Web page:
|1914 - 1917|
For 30 years, until his death, he painted and painted and painted the ever changing scene in his Japanese styled water garden. 250 paintings of water lilies in all, and like the scenery itself, they show a changing artistry and endless experimentation with color and light. The Wadsworth had eight of them, from his earliest tries to the increasingly surreal scenes at the end of his life.
Painting water lilies: it was an obsession that he freely admitted to.
But there was another obsession on display in these pictures. An obsession that all of the readers of this blog know well. Claude Monet was as proud of his gardening skills as he was of his paintings.
|1895, before the wisteria and willows grew|
We have all known that gradual seduction in our own gardens.
Monet was a real gardener. He had to get permission to divert a nearby stream to make his pond, no small task. He experimented with exotic plants, learning how to cultivate water lilies. He copied Japanese aesthetics and built the famous arched footbridge. He planted wisteria on it and depicted it over the years as it crept over the railings. He planted weeping willows and irises. He bought more land next to his garden that became a lush private park.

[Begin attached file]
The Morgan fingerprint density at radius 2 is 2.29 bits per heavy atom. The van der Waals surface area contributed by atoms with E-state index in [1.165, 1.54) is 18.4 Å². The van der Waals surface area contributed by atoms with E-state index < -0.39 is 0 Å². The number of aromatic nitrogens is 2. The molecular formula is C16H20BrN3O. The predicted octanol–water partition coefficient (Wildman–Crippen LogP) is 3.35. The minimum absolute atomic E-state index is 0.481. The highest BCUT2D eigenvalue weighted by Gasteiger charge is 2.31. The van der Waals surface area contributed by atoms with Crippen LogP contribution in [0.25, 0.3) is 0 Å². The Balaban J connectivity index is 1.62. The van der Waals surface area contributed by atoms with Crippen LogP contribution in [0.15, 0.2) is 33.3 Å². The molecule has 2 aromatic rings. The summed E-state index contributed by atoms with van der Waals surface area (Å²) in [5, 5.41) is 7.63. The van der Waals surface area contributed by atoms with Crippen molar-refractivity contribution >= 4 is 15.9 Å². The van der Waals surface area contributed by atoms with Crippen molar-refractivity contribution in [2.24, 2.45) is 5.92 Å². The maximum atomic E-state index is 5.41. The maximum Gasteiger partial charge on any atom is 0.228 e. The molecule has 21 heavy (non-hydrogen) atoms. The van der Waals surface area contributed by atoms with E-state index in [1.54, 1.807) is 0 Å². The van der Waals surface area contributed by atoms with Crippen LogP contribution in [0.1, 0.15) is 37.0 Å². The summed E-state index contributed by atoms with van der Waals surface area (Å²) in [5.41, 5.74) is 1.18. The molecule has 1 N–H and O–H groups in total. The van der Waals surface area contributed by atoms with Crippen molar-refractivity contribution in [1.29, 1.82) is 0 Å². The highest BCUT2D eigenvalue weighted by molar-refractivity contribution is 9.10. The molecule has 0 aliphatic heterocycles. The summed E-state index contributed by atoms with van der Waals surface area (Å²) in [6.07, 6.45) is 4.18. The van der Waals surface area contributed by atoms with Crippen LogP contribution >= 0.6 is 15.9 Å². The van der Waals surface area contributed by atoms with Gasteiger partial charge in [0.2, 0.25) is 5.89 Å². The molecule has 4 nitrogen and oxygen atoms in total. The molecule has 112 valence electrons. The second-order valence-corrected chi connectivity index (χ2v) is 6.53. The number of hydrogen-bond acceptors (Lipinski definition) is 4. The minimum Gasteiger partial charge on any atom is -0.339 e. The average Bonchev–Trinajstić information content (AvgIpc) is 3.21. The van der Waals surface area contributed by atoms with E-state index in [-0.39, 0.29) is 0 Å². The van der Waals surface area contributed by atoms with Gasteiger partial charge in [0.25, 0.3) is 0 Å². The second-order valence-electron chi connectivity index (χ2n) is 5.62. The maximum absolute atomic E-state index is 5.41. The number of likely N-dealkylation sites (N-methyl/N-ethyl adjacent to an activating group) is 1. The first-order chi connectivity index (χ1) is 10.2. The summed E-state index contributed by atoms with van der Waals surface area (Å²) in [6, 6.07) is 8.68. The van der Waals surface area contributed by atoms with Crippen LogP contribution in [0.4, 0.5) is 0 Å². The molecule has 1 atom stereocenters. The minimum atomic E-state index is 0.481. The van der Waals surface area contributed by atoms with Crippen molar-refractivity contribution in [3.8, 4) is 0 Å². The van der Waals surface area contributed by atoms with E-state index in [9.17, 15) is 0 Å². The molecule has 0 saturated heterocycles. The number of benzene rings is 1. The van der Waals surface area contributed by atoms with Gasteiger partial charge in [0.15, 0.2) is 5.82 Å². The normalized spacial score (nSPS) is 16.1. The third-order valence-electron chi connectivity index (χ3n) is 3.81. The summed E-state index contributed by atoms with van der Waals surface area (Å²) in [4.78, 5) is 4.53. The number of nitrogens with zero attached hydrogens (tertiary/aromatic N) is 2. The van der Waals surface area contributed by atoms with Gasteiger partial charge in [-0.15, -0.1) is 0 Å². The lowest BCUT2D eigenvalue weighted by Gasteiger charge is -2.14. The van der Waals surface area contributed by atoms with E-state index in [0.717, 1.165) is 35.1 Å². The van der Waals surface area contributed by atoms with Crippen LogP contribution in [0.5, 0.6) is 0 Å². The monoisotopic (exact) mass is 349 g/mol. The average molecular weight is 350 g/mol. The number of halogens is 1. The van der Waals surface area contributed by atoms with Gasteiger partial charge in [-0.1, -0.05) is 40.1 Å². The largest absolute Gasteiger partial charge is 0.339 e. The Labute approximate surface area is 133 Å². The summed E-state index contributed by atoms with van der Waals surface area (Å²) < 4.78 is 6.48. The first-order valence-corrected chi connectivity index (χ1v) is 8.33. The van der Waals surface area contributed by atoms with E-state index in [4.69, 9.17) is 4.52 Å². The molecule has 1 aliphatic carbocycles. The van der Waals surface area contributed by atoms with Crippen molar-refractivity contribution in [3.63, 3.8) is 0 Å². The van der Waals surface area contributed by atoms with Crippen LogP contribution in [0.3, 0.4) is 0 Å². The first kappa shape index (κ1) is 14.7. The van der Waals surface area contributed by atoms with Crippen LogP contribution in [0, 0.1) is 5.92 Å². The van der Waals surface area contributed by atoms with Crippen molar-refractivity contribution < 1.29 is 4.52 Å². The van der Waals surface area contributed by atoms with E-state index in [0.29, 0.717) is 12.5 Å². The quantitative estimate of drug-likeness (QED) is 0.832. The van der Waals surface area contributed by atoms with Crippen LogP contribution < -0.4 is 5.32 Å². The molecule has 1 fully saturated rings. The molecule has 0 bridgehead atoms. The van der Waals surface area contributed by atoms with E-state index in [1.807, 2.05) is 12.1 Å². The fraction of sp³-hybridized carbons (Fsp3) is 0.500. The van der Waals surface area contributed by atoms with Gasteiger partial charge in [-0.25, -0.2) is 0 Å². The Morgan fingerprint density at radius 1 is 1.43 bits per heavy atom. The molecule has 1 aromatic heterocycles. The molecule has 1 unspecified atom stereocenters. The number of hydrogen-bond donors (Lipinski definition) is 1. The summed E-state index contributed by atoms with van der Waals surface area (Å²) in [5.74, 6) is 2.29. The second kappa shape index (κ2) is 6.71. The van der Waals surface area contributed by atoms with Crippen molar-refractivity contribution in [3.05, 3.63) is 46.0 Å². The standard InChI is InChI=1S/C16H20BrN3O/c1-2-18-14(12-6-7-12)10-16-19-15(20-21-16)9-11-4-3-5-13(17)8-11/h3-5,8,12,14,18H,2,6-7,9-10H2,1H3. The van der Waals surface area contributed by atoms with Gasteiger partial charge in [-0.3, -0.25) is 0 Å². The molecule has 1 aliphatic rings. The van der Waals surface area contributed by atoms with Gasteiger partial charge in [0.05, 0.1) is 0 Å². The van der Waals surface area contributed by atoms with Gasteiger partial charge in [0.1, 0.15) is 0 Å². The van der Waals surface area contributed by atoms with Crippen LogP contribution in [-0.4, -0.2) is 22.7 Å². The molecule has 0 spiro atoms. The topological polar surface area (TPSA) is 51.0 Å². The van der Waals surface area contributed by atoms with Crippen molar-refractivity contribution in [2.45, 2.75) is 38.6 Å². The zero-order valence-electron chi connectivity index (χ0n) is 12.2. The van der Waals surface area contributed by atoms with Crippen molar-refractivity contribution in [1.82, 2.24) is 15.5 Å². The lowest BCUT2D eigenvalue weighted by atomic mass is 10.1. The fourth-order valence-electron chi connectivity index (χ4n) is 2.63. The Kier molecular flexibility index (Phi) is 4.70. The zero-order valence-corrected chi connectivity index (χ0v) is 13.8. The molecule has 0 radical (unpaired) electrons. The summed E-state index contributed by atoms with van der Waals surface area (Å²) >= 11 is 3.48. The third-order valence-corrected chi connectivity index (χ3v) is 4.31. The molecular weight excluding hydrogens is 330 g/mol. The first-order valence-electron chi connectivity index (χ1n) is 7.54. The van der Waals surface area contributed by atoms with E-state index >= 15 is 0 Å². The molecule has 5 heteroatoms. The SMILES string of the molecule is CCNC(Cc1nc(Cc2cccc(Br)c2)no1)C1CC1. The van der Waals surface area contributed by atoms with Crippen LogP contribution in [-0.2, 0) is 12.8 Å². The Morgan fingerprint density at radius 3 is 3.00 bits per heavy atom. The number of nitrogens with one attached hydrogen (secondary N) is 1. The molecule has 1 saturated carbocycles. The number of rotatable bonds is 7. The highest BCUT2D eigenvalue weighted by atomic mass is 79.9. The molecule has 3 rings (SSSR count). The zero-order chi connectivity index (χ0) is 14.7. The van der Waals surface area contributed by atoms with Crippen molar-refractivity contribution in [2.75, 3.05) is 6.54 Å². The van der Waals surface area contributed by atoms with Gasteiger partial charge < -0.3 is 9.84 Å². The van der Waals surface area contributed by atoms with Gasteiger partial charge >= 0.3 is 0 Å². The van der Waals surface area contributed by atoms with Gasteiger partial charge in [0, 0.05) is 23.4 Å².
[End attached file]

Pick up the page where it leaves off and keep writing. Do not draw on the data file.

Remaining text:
|1925, darker, intense, covered in vines and trees|
And, like any obsessed garden blogger with a digital camera, he recorded what he was growing, how the garden changed, and what he saw that so enchanted him.
Monet, in fact, would have made a great garden blogger.
Oh, and he was a talented painter too.